Statins: Good for the Heart, Maybe Not So Good for Diabetes

Steven Reinberg wrote . . . . . . . . .

Statins are proven to lower cholesterol, but they may also come with a downside for patients with diabetes: A new study finds they may make the blood sugar disease worse.

Researchers found that among those taking statins, 56% saw their diabetes progress, compared with 48% of those not taking statins. And the higher the dose of the statin, the faster the progression of the diabetes.

“This study should be a start to more research examining the balance of benefits and harms of statins in patients with diabetes,” said senior researcher Dr. Ishak Mansi. He is a professor in the Departments of Medicine and Data and Population Science at the University of Texas Southwestern in Dallas.

“We know well about the benefits of statins, but the harms are much less investigated,” Mansi said. “Specifically, what is the population that may benefit less from the use of statins for primary prevention or be harmed? Answering these questions impact hundreds of millions of patients and cannot be postponed.”

He cautioned that based solely on this one finding, no patient should stop taking their statins and that association does not prove causation.

For the study, Mansi and his colleagues collected data on more than 83,000 diabetic patients who used statins and more than 83,000 who didn’t.

Those who were taking statins were more likely to see their diabetes progress and need to start using insulin and other types of drugs to lower high blood sugar levels sooner than those who weren’t taking statins.

“The study may alert clinicians that they may need to pay close attention and expect to adjust anti-diabetes medications when they initiate statins,” Mansi said.

Dr. Joel Zonszein, an emeritus professor of medicine at the Albert Einstein College of Medicine in New York City, said that blood sugar is not the only key to managing type 2 diabetes.

“Management of type 2 diabetes is not centered on lowering blood sugars,” explained Zonszein, who wasn’t part of the study. “In addition to lifestyle changes, medications are often necessary to prevent or attenuate complications. Statins are highly effective in lowering cholesterol and protecting against heart attacks and strokes.”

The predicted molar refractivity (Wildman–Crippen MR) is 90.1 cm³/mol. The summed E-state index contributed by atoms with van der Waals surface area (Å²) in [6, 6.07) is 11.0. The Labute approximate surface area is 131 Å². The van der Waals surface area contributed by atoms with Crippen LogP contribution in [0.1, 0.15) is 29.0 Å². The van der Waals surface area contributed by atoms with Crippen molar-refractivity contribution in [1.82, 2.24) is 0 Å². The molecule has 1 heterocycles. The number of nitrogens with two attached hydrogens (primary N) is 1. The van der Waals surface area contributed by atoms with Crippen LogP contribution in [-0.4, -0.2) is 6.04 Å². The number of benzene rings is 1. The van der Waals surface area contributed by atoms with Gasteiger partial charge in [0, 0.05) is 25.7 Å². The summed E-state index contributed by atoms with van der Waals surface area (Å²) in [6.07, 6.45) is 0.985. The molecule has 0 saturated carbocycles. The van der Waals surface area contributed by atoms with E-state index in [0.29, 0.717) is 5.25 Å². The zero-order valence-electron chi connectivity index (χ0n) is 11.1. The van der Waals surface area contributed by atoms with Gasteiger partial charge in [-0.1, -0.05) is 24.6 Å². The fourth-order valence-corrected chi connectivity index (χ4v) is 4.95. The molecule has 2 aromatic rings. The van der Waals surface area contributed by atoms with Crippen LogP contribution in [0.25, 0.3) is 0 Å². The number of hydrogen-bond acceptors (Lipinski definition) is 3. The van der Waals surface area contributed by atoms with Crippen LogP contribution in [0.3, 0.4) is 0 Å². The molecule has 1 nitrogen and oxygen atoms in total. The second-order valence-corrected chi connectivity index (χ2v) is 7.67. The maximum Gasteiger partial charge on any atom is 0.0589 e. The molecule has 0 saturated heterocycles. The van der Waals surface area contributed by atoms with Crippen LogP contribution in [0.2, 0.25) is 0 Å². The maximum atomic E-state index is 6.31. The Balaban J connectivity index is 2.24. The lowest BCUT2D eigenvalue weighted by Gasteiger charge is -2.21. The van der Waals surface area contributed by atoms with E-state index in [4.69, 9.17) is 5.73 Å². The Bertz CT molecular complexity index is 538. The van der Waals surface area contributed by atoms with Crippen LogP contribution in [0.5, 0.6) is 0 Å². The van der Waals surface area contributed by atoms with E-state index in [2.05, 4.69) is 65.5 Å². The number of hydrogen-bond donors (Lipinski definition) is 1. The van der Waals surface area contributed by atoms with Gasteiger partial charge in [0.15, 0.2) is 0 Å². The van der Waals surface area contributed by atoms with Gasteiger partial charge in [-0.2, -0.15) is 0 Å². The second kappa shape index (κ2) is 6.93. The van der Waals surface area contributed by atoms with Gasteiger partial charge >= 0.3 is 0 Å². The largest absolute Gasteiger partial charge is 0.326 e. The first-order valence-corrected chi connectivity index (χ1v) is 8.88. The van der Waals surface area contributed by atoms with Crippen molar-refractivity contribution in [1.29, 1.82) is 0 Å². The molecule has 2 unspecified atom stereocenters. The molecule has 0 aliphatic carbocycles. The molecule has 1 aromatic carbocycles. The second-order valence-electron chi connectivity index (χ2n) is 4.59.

Statins do not cause diabetes and the modestly increased rate in precipitating new-onset diabetes is well-known, though the exact mechanism remains unknown, he said.

“The benefits of statins in patients with type 2 diabetes are far greater than the potential side effects,” Zonszein added.

Millions of people have been treated with statins, and its widespread application has been a major public health advance, he noted.

Treatment of obesity, hypertension and high cholesterol is as important as improving glycemic control, Zonszein added, and statins are one of the best medications for these in patients with type 2 diabetes.

“When prescribing any medication, a careful balance between benefits and side effects is discussed between the health care provider and the patient,” Zonszein said. “In the case of statins, the benefits, particularly in patients with type 2 diabetes, are by far better than potential side effects.”

The report was published online in the journal JAMA Internal Medicine.

Source: HealthDay

Could a Type of Statin Raise Dementia Risks?

Amy Norton wrote . . . . . . . . .

Certain cholesterol-lowering drugs might speed dementia in some older adults whose memories are starting to fail, a small, preliminary study suggests.

The researchers found that of 300 older adults with mildly impaired thinking and memory, those using “lipophilic” statins were more likely to develop dementia over the next eight years.

Lipophilic statins include such widely used medications as simvastatin (Zocor), atorvastatin (Lipitor) and lovastatin (Altoprev).

They’re considered lipophilic because they are attracted to fat and can cross into many body tissues, including the brain. That’s in contrast to hydrophilic statins — like rosuvastatin (Crestor) and pravastatin (Pravachol) — which act mainly in the liver.

In this study, there was no link between those statins and increased dementia risk.

The findings do not prove that lipophilic statins directly raise dementia risk, experts cautioned. But they add to a conflicting body of evidence on statins and brain function.

“This adds another piece to a complicated puzzle,” said Dan Berlau, a professor of pharmacy at Regis University in Denver, who was not involved in the new investigation but studies memory and disorders of the brain.